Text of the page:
My pitch to The Escapist.
Hey guys, it’s Joe Criger here. That’s just so that anyone who thinks using my real name will intimidate me online knows I use it everywhere, by the way. Today’s one of those days where not much happened in my life (I’m having a lot of them lately). Tomorrow, I might be getting my G2 license as long as I don’t speed or mess up the parallel park. I’m also seeing Alice Cooper live, with supporting act Anvil. And it’s also the deadline for the June 28th issue of The Escapist magazine–that website I said I frequent and whose video series I reviewed. Three of them. They have, like a hundred. All by people I may or may not agree with. Anyway.
The June 28th issue is about how video games and other media are starting to cross over and influence each other and become each other and how all of the influences are being felt all over the board. And because I thought no one would think of this without me, I submitted a pitch–today–for an article about how Inception and Sucker Punch are both movies made to be video games on the big screen. And while I’ll get to the body of that pitch soon, I thought I’d cover a few miscellaneous points first.
For instance, my friend and recording artist D-Sisive has released a remix of his song “Graffiti Wall” from his album Jonestown 2 using a Deadmau5 song as the beat. And let me tell you, friends: it is fantastic. Just click the single cover to the right to hear it. It is a hot mess of contradictory, useless, senseless, meaningless partying that makes me want to dance to the story of how D-Sisive (fka Malicious) was defeated in a rap battle around the age of fifteen. And that’s hilarious. This is the latest in a series of hijacked beats from D-Sisive, and I’m curious to see what his next album brings us. Previously, we’ve had “If I Live to See Tomorrow…”/(SigurRos:Hijacked), “I Love a Girl”/(GrizzlyBear:Hijacked), “Anvil”/(DeadMan’sBones:Hijacked) and “Ambulance”/(TomWaits:Hijacked), in addition to TheIdiot:Hijacked–an album available somewhere if you can find it. And yes, I applied that title to those last two songs in retrospect. Keep up the good rapping, friend!
Anyway, here’s what you all were waiting for, my pitch to The Escapist. It’s going to be an article called “Video Games Writ Large Across the Silver Screen” if it’s published exclusively on my blog. But if it’s published over there first, videogame will have to be one word. They have pretty stringent style guidelines for people submitting. Also, it’s about how Inception and Sucker Punch are at least two examples of movies that are so heavily influenced by video games as to be a video game without any element of interactivity. Now, one’s really good and the other’s a hot mess of crud, but which one’s which I leave to the viewer. And hey, you might like both! In which case, keep playing those games, skippy.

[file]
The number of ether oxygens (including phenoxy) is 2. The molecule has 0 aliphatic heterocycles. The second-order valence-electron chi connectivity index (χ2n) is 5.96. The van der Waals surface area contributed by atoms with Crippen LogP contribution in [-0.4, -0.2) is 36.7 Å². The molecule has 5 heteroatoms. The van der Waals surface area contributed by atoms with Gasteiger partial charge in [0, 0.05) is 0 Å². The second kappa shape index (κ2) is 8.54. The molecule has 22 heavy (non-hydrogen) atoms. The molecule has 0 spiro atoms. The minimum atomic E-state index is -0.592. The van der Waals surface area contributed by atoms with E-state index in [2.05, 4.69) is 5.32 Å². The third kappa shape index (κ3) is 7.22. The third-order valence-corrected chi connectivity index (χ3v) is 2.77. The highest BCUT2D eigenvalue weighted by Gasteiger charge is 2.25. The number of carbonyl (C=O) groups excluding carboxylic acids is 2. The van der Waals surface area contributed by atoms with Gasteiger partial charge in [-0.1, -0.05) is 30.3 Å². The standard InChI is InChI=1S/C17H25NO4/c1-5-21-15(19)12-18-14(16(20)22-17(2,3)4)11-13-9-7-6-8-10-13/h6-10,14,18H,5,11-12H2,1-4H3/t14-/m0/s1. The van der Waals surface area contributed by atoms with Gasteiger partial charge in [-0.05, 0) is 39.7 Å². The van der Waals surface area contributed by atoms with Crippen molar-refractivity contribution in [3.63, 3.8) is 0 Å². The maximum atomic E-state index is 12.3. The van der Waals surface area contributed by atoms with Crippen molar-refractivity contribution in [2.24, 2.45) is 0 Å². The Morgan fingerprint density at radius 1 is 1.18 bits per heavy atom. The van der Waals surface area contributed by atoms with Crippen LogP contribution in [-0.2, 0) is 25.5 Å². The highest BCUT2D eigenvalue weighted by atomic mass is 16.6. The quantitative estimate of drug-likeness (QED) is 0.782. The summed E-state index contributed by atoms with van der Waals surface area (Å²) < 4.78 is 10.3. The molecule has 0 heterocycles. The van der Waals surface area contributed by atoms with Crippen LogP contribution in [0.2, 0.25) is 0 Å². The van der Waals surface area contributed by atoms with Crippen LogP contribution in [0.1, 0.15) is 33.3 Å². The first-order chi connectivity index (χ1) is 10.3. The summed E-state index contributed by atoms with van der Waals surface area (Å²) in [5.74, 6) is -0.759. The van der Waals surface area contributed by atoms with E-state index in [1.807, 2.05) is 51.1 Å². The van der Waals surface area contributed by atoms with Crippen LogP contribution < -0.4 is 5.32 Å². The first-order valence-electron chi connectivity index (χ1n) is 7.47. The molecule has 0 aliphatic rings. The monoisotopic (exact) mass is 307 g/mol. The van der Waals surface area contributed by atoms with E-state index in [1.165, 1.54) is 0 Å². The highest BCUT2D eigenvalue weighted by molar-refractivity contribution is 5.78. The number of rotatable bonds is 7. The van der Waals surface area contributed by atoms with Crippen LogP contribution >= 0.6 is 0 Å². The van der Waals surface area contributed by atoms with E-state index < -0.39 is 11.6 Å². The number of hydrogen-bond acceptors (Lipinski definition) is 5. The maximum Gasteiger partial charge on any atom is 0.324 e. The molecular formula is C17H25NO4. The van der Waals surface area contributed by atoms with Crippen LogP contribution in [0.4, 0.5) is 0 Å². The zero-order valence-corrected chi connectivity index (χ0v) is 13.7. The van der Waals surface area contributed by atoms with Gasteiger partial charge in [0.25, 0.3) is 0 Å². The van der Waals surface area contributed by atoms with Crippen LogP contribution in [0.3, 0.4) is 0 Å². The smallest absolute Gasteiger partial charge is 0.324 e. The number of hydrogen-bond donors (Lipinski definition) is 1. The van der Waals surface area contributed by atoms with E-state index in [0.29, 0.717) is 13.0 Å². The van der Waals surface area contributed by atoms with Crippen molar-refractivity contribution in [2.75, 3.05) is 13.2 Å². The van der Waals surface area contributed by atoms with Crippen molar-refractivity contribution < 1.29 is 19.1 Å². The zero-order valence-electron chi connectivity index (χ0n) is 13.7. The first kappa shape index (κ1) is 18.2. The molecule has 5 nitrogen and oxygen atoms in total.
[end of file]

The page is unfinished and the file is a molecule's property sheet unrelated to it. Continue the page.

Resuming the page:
The intersection of games and other forms of entertainment is getting bigger than ever–every day we read more and more articles about how gaming is leaking into books, comics, tea cozies, everything. Narratives are no longer a single medium business, with stories being told in everything from a TV series, a series of novels, a series of videogames, collectable merchandise flavour-text all meant to be consumed to get one story. But what happens when stories and narrative mechanics cross medium boundaries?
One of this past year’s Best Picture nominees used several videogame tropes and conventions to sell itself to an audience of people who play videogames–rather, people who would read The Escapist. And one of this year’s touted blockbusters did the same. Both Inception and Sucker Punch–movies at either end of the Tomatometer–had several videogame mechanics in the stories. And I’m not just talking about the obvious action movie parallels either, though those are certainly there.
Both movies involve layered narratives, built around a series of visually distinct locales in which our heroes have to achieve one goal before moving on to the next location. In Inception, we have the first layer of the dream and convincing Robert Fischer of his father’s love for him. In Sucker Punch, we have Baby Doll’s first venture into the fantasy world in her mind when she dances. And in that first venture into her mind, she has to survive against gigantic samurai. Going deeper in Inception, we see the same linear progression of “new location, new goal, new location, new goal” until the very last kick takes the team back up to the surface. And Baby Doll’s goals are laid out for her by the Wise Man in the first scene, simple thefts turning into fight scenes with mission objectives–just like level design in videogames.
Now, it’s obviously not a perfect lift from one to the other–there’s a difference in perspective between experiencing something as player and experiencing something alongside the protagonist. In videogames, we have “agency”: control over our own actions. In Super Mario Galaxy and Gears of War alike, we control the world of the game and how it affects us. Or, rather, our player-character avatars control the world of the game and how it affects them. They live or die by our action or inaction because we have total control over that world.
Yet, both Inception and Sucker Punch feature fantasy worlds where the protagonists deal with real-world problems–because in these worlds, they have control. It’s emphasized throughout both movies that the protagonist has final control over the world of the dream/fantasy. The architect makes the space of the heist in Inception and Baby Doll’s world is under her control in Sucker Punch–the agency of the protagonist is emphasized not as an inspirational lesson for the audience, but because these stories are videogames writ large across the silver screen.
Now, obviously, there are other similarities in audience and fandom to go into, but I really just wanted to get to the agency point in the initial pitch. Thanks for reading, and have a great day.
– Joe Criger